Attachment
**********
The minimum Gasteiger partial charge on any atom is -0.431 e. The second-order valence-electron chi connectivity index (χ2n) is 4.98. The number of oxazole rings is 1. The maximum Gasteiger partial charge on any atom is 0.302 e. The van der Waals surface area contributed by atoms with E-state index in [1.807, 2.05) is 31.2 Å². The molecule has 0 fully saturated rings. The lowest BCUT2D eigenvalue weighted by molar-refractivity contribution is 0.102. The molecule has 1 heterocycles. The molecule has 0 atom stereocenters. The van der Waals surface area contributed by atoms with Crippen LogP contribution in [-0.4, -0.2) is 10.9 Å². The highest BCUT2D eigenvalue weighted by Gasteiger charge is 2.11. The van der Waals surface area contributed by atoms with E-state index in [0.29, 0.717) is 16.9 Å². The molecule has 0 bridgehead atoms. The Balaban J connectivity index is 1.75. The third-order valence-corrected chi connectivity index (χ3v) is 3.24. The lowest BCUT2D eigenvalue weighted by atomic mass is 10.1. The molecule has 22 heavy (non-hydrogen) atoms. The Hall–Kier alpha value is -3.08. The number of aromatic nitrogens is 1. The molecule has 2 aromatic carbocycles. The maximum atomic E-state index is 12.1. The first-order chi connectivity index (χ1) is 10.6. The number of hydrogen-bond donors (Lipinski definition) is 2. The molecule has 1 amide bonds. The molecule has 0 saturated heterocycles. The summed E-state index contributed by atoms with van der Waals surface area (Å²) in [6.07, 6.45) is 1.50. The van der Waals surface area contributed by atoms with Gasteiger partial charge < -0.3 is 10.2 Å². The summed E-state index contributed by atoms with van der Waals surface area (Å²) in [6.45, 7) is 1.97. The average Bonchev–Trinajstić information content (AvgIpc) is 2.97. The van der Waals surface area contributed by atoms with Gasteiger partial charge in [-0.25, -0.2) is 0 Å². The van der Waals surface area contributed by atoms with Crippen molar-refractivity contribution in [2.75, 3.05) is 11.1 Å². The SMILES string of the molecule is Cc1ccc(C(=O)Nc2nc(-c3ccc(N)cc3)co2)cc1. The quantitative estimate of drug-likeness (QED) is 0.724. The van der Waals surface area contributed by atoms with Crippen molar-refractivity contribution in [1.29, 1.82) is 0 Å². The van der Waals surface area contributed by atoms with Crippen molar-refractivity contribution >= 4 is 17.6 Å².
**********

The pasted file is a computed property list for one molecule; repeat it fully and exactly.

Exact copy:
The minimum Gasteiger partial charge on any atom is -0.431 e. The second-order valence-electron chi connectivity index (χ2n) is 4.98. The number of oxazole rings is 1. The maximum Gasteiger partial charge on any atom is 0.302 e. The van der Waals surface area contributed by atoms with E-state index in [1.807, 2.05) is 31.2 Å². The molecule has 0 fully saturated rings. The lowest BCUT2D eigenvalue weighted by molar-refractivity contribution is 0.102. The molecule has 1 heterocycles. The molecule has 0 atom stereocenters. The van der Waals surface area contributed by atoms with Crippen LogP contribution in [-0.4, -0.2) is 10.9 Å². The highest BCUT2D eigenvalue weighted by Gasteiger charge is 2.11. The van der Waals surface area contributed by atoms with E-state index in [0.29, 0.717) is 16.9 Å². The molecule has 0 bridgehead atoms. The Balaban J connectivity index is 1.75. The third-order valence-corrected chi connectivity index (χ3v) is 3.24. The lowest BCUT2D eigenvalue weighted by atomic mass is 10.1. The molecule has 22 heavy (non-hydrogen) atoms. The Hall–Kier alpha value is -3.08. The number of aromatic nitrogens is 1. The molecule has 2 aromatic carbocycles. The maximum atomic E-state index is 12.1. The first-order chi connectivity index (χ1) is 10.6. The number of hydrogen-bond donors (Lipinski definition) is 2. The molecule has 1 amide bonds. The molecule has 0 saturated heterocycles. The summed E-state index contributed by atoms with van der Waals surface area (Å²) in [6.07, 6.45) is 1.50. The van der Waals surface area contributed by atoms with Gasteiger partial charge < -0.3 is 10.2 Å². The summed E-state index contributed by atoms with van der Waals surface area (Å²) in [6.45, 7) is 1.97. The average Bonchev–Trinajstić information content (AvgIpc) is 2.97. The van der Waals surface area contributed by atoms with Gasteiger partial charge in [-0.25, -0.2) is 0 Å². The van der Waals surface area contributed by atoms with Crippen molar-refractivity contribution in [2.75, 3.05) is 11.1 Å². The SMILES string of the molecule is Cc1ccc(C(=O)Nc2nc(-c3ccc(N)cc3)co2)cc1. The quantitative estimate of drug-likeness (QED) is 0.724. The van der Waals surface area contributed by atoms with Crippen molar-refractivity contribution in [1.29, 1.82) is 0 Å². The van der Waals surface area contributed by atoms with Crippen molar-refractivity contribution >= 4 is 17.6 Å².